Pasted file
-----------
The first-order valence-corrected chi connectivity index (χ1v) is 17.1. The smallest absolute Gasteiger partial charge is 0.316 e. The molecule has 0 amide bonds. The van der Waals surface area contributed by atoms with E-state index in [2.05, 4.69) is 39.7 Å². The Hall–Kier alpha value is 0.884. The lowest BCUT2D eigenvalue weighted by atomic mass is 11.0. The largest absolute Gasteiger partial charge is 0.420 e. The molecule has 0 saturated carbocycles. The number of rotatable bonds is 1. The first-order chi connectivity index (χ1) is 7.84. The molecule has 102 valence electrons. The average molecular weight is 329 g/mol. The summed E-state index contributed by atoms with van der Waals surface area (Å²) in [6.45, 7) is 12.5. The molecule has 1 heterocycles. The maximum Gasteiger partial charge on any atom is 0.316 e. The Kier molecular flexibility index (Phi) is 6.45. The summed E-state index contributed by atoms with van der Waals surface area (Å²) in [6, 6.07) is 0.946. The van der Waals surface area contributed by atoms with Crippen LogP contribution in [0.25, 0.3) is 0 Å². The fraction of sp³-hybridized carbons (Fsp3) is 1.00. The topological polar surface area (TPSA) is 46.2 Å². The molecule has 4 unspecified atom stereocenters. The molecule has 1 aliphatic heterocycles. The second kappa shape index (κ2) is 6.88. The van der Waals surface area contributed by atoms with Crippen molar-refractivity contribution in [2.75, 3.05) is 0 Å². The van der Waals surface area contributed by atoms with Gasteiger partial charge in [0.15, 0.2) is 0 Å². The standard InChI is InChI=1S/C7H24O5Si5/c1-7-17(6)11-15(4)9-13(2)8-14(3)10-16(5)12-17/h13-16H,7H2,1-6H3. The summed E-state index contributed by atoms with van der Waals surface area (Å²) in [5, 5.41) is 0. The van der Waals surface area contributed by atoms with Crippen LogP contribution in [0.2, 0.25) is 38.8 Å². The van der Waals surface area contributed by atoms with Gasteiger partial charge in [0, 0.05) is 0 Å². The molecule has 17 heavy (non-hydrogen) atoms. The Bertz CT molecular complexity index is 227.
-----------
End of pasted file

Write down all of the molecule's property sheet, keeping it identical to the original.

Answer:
The first-order valence-corrected chi connectivity index (χ1v) is 17.1. The smallest absolute Gasteiger partial charge is 0.316 e. The molecule has 0 amide bonds. The van der Waals surface area contributed by atoms with E-state index in [2.05, 4.69) is 39.7 Å². The Hall–Kier alpha value is 0.884. The lowest BCUT2D eigenvalue weighted by atomic mass is 11.0. The largest absolute Gasteiger partial charge is 0.420 e. The molecule has 0 saturated carbocycles. The number of rotatable bonds is 1. The first-order chi connectivity index (χ1) is 7.84. The molecule has 102 valence electrons. The average molecular weight is 329 g/mol. The summed E-state index contributed by atoms with van der Waals surface area (Å²) in [6.45, 7) is 12.5. The molecule has 1 heterocycles. The maximum Gasteiger partial charge on any atom is 0.316 e. The Kier molecular flexibility index (Phi) is 6.45. The summed E-state index contributed by atoms with van der Waals surface area (Å²) in [6, 6.07) is 0.946. The van der Waals surface area contributed by atoms with Crippen LogP contribution in [0.25, 0.3) is 0 Å². The fraction of sp³-hybridized carbons (Fsp3) is 1.00. The topological polar surface area (TPSA) is 46.2 Å². The molecule has 4 unspecified atom stereocenters. The molecule has 1 aliphatic heterocycles. The second kappa shape index (κ2) is 6.88. The van der Waals surface area contributed by atoms with Crippen molar-refractivity contribution in [2.75, 3.05) is 0 Å². The van der Waals surface area contributed by atoms with Gasteiger partial charge in [0.15, 0.2) is 0 Å². The standard InChI is InChI=1S/C7H24O5Si5/c1-7-17(6)11-15(4)9-13(2)8-14(3)10-16(5)12-17/h13-16H,7H2,1-6H3. The summed E-state index contributed by atoms with van der Waals surface area (Å²) in [5, 5.41) is 0. The van der Waals surface area contributed by atoms with Crippen LogP contribution in [0.2, 0.25) is 38.8 Å². The van der Waals surface area contributed by atoms with Gasteiger partial charge in [0, 0.05) is 0 Å². The molecule has 17 heavy (non-hydrogen) atoms. The Bertz CT molecular complexity index is 227.